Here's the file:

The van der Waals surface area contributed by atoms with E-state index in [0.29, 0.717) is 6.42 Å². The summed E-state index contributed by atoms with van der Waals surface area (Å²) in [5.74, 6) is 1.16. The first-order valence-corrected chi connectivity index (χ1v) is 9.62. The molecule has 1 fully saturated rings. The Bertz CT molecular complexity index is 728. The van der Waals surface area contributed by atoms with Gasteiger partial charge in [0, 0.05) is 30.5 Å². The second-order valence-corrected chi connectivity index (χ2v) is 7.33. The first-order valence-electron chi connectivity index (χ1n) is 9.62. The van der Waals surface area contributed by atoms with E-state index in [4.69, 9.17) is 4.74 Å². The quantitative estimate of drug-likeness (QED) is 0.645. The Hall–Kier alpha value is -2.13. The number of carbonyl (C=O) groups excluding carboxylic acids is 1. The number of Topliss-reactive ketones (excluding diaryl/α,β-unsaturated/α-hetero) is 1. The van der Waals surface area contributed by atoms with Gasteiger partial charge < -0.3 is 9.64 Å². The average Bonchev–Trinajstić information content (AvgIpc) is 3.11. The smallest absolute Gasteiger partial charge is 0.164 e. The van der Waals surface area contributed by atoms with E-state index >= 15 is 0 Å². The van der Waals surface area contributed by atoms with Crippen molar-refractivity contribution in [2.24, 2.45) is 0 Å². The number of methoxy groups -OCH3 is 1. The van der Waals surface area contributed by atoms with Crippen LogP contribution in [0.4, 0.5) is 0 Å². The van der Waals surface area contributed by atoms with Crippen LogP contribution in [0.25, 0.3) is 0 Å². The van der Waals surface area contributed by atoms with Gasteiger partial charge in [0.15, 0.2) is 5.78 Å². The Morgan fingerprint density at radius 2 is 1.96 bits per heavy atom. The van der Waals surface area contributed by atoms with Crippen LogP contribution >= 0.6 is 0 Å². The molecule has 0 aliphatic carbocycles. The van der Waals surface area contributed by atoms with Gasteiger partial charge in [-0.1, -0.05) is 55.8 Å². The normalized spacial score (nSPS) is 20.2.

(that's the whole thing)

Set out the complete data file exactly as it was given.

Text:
The van der Waals surface area contributed by atoms with E-state index in [0.29, 0.717) is 6.42 Å². The summed E-state index contributed by atoms with van der Waals surface area (Å²) in [5.74, 6) is 1.16. The first-order valence-corrected chi connectivity index (χ1v) is 9.62. The molecule has 1 fully saturated rings. The Bertz CT molecular complexity index is 728. The van der Waals surface area contributed by atoms with Gasteiger partial charge in [0, 0.05) is 30.5 Å². The second-order valence-corrected chi connectivity index (χ2v) is 7.33. The first-order valence-electron chi connectivity index (χ1n) is 9.62. The van der Waals surface area contributed by atoms with E-state index in [4.69, 9.17) is 4.74 Å². The quantitative estimate of drug-likeness (QED) is 0.645. The Hall–Kier alpha value is -2.13. The number of carbonyl (C=O) groups excluding carboxylic acids is 1. The number of Topliss-reactive ketones (excluding diaryl/α,β-unsaturated/α-hetero) is 1. The van der Waals surface area contributed by atoms with Gasteiger partial charge < -0.3 is 9.64 Å². The average Bonchev–Trinajstić information content (AvgIpc) is 3.11. The smallest absolute Gasteiger partial charge is 0.164 e. The van der Waals surface area contributed by atoms with E-state index >= 15 is 0 Å². The van der Waals surface area contributed by atoms with Crippen molar-refractivity contribution in [2.24, 2.45) is 0 Å². The number of methoxy groups -OCH3 is 1. The van der Waals surface area contributed by atoms with Crippen LogP contribution in [0.4, 0.5) is 0 Å². The van der Waals surface area contributed by atoms with Crippen LogP contribution in [0.25, 0.3) is 0 Å². The van der Waals surface area contributed by atoms with Gasteiger partial charge in [0.15, 0.2) is 5.78 Å². The Morgan fingerprint density at radius 2 is 1.96 bits per heavy atom. The van der Waals surface area contributed by atoms with Crippen LogP contribution >= 0.6 is 0 Å². The molecule has 0 aliphatic carbocycles. The van der Waals surface area contributed by atoms with Gasteiger partial charge in [-0.1, -0.05) is 55.8 Å². The normalized spacial score (nSPS) is 20.2.